Abstract/Objective for Review: This review will synthesize the existing published and non-published empirical evidence on the effects of broken windows policing interventions and will provide a systematic assessment of the crime reduction value of broken windows policing in neighborhoods. It is anticipated that this review will help inform policy makers and police department decision makers regarding the continued use of broken windows policing interventions to reduce crime in neighborhoods. Many police agencies in the United States, United Kingdom, Australia, and other nations currently use broken windows policing as a core crime control strategy and a critical examination of the existing evidence is warranted.

"Satisfaction With Police in Violent Crime Hot Spots: Using Community Surveys as a Guide for Selecting Hot Spots Policing Tactics.”

Corey P. Haberman et al. Crime and Delinquency 1-33. 2015. DOI: 10.1177/0011128713516840.

Abstract: This article argues that citizens’ perceptions of police can aid in selecting appropriate hot spots policing tactics and models satisfaction with police as evidenced by respondents who live or work in violent crime hot spots. Survey data (N = 630) were collected by randomly sampling addresses within violent crime hot spots in Philadelphia, Pennsylvania, USA. The results reveal that being younger, or more educated, or perceiving higher procedural injustice, or higher social disorder, or being more fearful of crime, all link to lower satisfaction with police in violent crime hot spots. To maintain or improve public satisfaction with police services in hot spots, police departments should adopt tactics that are not only effective in reducing crime but also procedurally just, reduce fear of crime, and address social disorder problems.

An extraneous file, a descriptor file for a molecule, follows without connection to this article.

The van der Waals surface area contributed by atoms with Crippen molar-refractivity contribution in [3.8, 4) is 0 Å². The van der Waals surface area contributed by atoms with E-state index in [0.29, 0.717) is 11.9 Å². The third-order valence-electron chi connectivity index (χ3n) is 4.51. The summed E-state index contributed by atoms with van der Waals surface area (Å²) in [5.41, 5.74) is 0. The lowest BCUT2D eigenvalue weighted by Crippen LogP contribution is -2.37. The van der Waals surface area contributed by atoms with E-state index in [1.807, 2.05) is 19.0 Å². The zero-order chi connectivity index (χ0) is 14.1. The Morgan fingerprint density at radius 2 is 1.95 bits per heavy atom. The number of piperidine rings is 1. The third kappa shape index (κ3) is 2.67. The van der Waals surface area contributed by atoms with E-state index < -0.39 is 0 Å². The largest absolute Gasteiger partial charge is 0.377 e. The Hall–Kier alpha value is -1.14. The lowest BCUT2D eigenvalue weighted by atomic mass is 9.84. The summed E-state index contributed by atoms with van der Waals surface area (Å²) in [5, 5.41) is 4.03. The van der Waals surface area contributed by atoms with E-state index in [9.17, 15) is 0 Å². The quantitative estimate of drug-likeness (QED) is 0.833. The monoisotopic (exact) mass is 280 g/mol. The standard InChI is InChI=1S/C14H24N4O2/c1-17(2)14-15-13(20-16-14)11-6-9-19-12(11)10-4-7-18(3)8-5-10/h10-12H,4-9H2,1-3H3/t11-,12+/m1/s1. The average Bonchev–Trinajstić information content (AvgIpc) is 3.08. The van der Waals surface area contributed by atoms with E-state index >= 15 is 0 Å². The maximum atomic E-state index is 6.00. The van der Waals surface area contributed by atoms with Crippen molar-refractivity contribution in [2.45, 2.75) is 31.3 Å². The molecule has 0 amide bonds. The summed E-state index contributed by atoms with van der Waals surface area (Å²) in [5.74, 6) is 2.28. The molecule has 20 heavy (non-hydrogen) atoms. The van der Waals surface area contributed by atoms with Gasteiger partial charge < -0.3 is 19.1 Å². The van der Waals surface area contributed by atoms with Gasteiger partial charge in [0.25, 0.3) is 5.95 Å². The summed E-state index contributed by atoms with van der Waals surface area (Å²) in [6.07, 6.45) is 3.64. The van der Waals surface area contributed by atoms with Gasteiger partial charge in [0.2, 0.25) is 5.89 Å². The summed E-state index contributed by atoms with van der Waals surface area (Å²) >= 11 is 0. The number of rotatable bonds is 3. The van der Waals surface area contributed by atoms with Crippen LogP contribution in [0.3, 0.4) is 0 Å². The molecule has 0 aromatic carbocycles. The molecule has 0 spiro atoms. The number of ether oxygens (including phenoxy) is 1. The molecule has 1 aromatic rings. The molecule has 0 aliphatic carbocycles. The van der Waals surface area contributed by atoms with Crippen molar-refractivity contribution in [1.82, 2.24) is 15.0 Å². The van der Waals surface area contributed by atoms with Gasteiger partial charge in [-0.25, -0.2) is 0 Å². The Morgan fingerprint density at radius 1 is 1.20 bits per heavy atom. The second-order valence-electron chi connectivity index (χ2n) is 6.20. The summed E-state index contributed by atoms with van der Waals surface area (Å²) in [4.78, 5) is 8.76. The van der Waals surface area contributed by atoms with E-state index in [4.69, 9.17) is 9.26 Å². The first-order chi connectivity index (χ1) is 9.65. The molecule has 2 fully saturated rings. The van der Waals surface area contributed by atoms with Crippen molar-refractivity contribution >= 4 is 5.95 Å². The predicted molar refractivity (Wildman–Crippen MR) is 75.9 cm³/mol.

"Training and Technical Assistance Provider Directory, Spring 2016-BJA/NTAAC.”

Accessed August 23, 2016.

Abstract: The BJA TTA Provider Directory is an easy-to-use, downloadable guide that contains a comprehensive list of active BJA TTA provider organizations. The BJA TTA Provider Directory is designed to be a quick reference guide that enables BJA staff, BJA TTA providers, and criminal justice practitioners to quickly access key information about BJA providers and give them an understanding of the breadth of justice expertise available. The provider information includes a description of the organization and its criminal justice program areas and current BJA-funded projects. The information in each provider description was extracted from profiles on the BJA TTA Collaboration Portal.

“Robust Criminal Justice System Data Sharing: A Toolkit for 12 Smart Practices for Prosecutors.” 

Hood, Robert. “Robust Criminal Justice System Data Sharing: A Toolkit for 12 Smart Practices for Prosecutors.” Prosecutor’s Report VII. Association of Prosecuting Attorneys. (2014). Accessed August 23, 2016. 

Abstract: This publication offers 12 suggestions for prosecutors and other criminal justice partners to effectively share essential criminal justice data.

“A comparison between the cost effectiveness of CCTV and improved street lighting as a means of crime reduction.” 

Tony Lawson, Robert Rogerson, and Malcolm Barnacle. 
Computers, Environment and Urban Systems, Volume 68, March 2018, Pages 17-25. Accessed March 8, 201

Abstract: The effectiveness of CCTV and improved street lighting has been studied extensively in terms of their potential for reducing the number of crimes in a certain area. However, this does not take into account the cost of the interventions or the savings due to crime reduction. This paper presents a model, which takes the form of a cellular automaton to simulate the implementation of improved street lighting and CCTV cameras using a range of strategies. This permits an exploration of simulated options to find which is most cost effective and what the best strategy for implementation is. The results indicate that there are few situations where CCTV is more cost effective than improved street lighting as a way of reducing street crime. In addition, it is shown that the strategy of targeting locations with the highest crime rates, “hot spots”, has the greatest potential for maximizing the cost effectiveness of interventions.

“Predictable Policing: Measuring the Crime Control Benefits of Hot Spots Policing at Bus Stops.” 

Ariel, B. & Partridge, H. J Quant Criminology. (2017) 33: 809. Accessed March 8, 2018

Abstract: A fairly robust body of evidence suggests that hot spots policing is an effective crime prevention strategy. In this paper, we present contradictory evidence of a backfiring effect.